Gaming History 101

Know Your Roots

The Value (and Necessity) of Retro Gaming

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The following article was written by Derek on the retro gamer and why more should join the cause.  For all intents and purposes it seems to demonstrate the mantra of this site – perhaps even moonlighting as a retro gamer manifesto of sorts.  Either way it’s a well written and concise explanation of why the retro gamer cannot and should not disappear, even if it isn’t mainstream.  Enjoy the read. – Fred – GH101 Executive Editor

Atari, NES, Amiga, and Master System. The grandfathers of modern consoles and the canvasses for which many classics were displayed upon. Whether you’re part of the young generation or you got a late start on gaming there is no better time than now to start playing retro games. Yes I realize the graphics, sound, and some of the game play isn’t up to par with today’s game releases but this by no means makes these titles inferior. So why go retro? It’s quite simple really: affordability, fun, and nostalgia. Gaming is one of few art mediums where the majority of people don’t know or appreciate the roots and genesis of it all. It’s time for that to change!

Galaga by Midway

Let’s face the facts: keeping up with and playing the latest and greatest titles these days is by no means cheap. We gamers spend hundreds of dollars a year to buy games and accessories and PC gamers spend even more to upgrade hardware. Having a fun gaming experience doesn’t need to break the bank though, in-fact, many retro consoles can be purchased for under $100 and most games for these consoles can be found for a couple of bucks if you know where to look. Take the NES for example, On eBay or at a local used game store you can pick up one of these gems including controllers and cables for around $50-$80 and most games for the system won’t set you back more than $2 or $3. Other consoles like the Sega Master System or Atari 2600 are similar in cost and the games are just as cheap. Imagine being able to experience classic titles like Street Fighter II, Alex Kidd, Super Mario, Asteroids, and Pac-Man on their original system’s for cheap. I for one would rather take $100 and buy 20 retro games rather than buying one or two new games.

As the saying goes, quality over quantity. This is evident in video games today with fewer and fewer good titles being released and console makers adding in achievement and trophy incentives to beat games or play them on a harder difficulty. However, back in the early days of gaming no such incentives existed and publishers and developers had to make sure their game was compelling, challenging and fun all the way thru. I never got 25 achievement points for beating Sonic or a gold trophy for playing Mega Man for 10 hours. Back then we played games over and over because they were fun and addictive not because we got some sort of fake digital reward. Because of this most retro games are pure addictive fun. The quality of retro games focused strictly on good game play, innovative platforming, and simple but effective graphics.

Vectorman by Sega

Every game play feature and platforming piece has its roots in the early days of NES or Atari games. While modern day innovations like the Gears of War crouching/cover system really have no feasible roots in retro they have been made possible by early innovations like more complex movement and controls in adventure games such as Shinobi. Games like Mario and Sonic laid the foundation for platforming with breaking boxes, collecting coins, and stomping out enemies- all common features in platformers today. Nowadays we talk frame rate and polygons but retro is all about hand painted or hand drawn backdrops, 8 bit design, and of course sprites. For many, Sprites are iconic and represent retro games for their simple style and that is why despite having modern graphics many games like Scott Pilgrim use sprites to convey an unique look. Recent XBLA title Bastion took retro hand drawn backgrounds to a whole new level with brilliant illustration throughout the game.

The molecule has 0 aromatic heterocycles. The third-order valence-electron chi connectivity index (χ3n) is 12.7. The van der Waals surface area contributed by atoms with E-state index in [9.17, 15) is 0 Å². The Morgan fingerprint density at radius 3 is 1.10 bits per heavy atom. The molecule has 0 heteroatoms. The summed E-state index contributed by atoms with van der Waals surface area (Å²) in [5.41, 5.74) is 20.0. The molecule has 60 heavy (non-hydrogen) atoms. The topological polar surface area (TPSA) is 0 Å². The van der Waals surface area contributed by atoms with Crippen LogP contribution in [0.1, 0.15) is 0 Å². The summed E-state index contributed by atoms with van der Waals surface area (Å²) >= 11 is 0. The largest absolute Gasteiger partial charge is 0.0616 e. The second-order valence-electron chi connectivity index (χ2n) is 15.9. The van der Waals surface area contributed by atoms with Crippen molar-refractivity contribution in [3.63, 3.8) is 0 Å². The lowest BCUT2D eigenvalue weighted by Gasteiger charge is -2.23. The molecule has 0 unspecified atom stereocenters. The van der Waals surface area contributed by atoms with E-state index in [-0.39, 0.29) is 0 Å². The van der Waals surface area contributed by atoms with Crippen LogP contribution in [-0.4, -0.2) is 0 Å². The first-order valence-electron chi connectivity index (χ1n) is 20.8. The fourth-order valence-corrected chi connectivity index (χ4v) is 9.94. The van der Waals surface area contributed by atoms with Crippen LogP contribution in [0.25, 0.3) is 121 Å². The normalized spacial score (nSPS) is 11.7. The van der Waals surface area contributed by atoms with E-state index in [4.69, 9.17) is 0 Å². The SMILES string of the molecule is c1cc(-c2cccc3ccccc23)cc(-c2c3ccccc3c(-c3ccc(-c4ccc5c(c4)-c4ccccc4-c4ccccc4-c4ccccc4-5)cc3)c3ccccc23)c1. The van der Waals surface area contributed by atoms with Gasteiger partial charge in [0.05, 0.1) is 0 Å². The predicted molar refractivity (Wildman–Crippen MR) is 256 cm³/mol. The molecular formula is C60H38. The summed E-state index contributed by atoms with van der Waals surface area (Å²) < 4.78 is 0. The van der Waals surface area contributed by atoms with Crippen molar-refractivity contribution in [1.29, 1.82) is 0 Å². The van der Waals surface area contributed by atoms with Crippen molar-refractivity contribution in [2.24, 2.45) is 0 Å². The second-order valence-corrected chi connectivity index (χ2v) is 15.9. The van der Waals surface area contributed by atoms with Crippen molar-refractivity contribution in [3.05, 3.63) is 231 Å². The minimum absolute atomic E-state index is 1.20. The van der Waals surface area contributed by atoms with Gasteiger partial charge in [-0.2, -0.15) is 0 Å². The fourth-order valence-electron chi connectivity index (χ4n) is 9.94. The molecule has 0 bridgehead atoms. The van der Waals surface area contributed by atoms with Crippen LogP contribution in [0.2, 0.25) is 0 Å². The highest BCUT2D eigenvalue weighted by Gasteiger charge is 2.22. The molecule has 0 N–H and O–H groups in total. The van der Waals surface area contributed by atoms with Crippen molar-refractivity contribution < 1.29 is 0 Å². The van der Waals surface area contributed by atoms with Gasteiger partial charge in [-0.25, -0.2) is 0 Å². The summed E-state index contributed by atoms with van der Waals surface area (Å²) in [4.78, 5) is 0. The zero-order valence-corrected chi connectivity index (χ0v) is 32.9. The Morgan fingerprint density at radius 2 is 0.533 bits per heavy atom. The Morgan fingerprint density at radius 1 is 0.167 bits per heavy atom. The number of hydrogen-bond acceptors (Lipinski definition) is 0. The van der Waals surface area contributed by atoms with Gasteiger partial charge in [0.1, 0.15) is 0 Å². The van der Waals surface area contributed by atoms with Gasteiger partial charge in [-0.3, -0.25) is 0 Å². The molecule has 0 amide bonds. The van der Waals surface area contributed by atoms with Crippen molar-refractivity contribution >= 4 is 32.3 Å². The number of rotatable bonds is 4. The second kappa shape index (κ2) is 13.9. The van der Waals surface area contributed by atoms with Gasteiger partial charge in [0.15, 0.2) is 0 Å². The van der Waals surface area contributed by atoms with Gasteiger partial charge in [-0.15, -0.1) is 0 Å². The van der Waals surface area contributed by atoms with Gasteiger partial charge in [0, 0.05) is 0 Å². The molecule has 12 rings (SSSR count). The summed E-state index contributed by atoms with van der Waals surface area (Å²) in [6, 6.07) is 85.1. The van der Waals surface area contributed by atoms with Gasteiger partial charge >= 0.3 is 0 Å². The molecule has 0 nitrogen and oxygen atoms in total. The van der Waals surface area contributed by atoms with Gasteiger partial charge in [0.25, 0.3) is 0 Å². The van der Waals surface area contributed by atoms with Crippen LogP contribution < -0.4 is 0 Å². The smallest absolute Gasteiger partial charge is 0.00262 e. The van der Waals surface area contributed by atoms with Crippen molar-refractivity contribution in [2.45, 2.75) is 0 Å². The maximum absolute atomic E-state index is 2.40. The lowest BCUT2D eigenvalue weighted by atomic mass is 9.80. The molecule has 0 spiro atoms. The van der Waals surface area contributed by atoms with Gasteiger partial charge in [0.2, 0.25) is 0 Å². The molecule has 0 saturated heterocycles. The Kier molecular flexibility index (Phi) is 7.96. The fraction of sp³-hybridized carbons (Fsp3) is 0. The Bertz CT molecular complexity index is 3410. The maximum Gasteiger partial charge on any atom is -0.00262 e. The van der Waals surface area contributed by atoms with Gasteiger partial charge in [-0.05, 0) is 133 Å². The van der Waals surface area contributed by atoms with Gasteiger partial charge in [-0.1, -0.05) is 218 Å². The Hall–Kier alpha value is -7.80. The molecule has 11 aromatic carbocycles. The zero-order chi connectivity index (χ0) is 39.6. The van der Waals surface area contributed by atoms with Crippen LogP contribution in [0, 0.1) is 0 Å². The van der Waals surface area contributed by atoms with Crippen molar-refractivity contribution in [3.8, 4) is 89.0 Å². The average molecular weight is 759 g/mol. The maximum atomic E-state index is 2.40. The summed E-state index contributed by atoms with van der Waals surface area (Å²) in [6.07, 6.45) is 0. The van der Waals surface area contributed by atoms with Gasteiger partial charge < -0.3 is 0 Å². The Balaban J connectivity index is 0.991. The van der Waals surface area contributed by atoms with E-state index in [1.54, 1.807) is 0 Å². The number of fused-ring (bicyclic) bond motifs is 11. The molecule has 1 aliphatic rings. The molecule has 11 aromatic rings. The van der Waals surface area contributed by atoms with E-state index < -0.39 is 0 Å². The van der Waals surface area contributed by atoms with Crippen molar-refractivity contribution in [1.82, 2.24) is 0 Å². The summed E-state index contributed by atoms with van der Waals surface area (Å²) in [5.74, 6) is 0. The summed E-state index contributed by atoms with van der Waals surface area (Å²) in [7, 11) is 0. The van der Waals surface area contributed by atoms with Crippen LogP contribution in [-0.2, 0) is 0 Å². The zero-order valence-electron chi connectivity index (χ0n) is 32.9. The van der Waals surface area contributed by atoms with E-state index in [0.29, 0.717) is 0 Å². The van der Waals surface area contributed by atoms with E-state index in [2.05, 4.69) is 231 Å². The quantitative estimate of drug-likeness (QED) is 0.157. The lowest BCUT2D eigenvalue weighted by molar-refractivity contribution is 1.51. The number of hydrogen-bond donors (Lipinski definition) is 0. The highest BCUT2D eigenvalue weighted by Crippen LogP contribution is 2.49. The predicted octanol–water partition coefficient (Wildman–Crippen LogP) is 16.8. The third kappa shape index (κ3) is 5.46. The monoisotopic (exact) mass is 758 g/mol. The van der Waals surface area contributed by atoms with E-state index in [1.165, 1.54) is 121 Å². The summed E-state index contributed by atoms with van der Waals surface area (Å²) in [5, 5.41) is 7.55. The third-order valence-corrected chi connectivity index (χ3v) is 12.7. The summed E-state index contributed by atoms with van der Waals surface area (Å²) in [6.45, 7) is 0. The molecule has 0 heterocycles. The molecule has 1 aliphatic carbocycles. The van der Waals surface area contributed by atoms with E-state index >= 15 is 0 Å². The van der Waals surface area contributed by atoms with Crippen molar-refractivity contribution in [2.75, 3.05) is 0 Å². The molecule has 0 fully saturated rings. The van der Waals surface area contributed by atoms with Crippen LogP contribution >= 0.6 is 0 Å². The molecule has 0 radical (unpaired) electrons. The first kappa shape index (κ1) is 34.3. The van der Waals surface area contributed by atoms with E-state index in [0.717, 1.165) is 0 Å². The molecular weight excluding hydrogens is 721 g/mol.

So even though it may be retro it doesn’t mean its not hip or cool. You know something is good when its still being copied and payed homage too decades later. Playing these older games and reliving our childhood is a nirvana every gamer should experience no matter your age or skill level. It is much easier to critique games and demand more when you have a better sense of how far gaming So head on out and buy up some gaming history. Enjoy it and learn to appreciate a simpler time when blowing on cartridges was a cleaning method and memorizing combos and codes was more important than homework. If you call yourself a true gamer you have to know your roots.

Derek is a freelance writer on several sites in addition to being one of the hosts on the Playground Podcast.  He is an occasional guest on our very own podcast and an overall passionate gamer.  He can be found on Twitter (@avsrok).

Written by Fred Rojas

October 15, 2012 at 12:50 pm

Posted in Features

Tagged with , ,

2 Responses

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  1. You said it right, retro gaming will and must live for as long as the gaming industry itself will last. I recently became more interested into classic games both arcade type and home console, I even plan to start an arcade cabinet to bring back the real feeling.


    February 19, 2013 at 2:28 pm

    • Always great to find more people getting into the scene. Watch for our 2/20 podcast going live tomorrow about arcades and check out our video page. In there I have videos of my transformation of a Pit Fighter cabinet to a MAME cabinet (before/after) to see the potential of arcade collecting/building.


      February 19, 2013 at 2:48 pm

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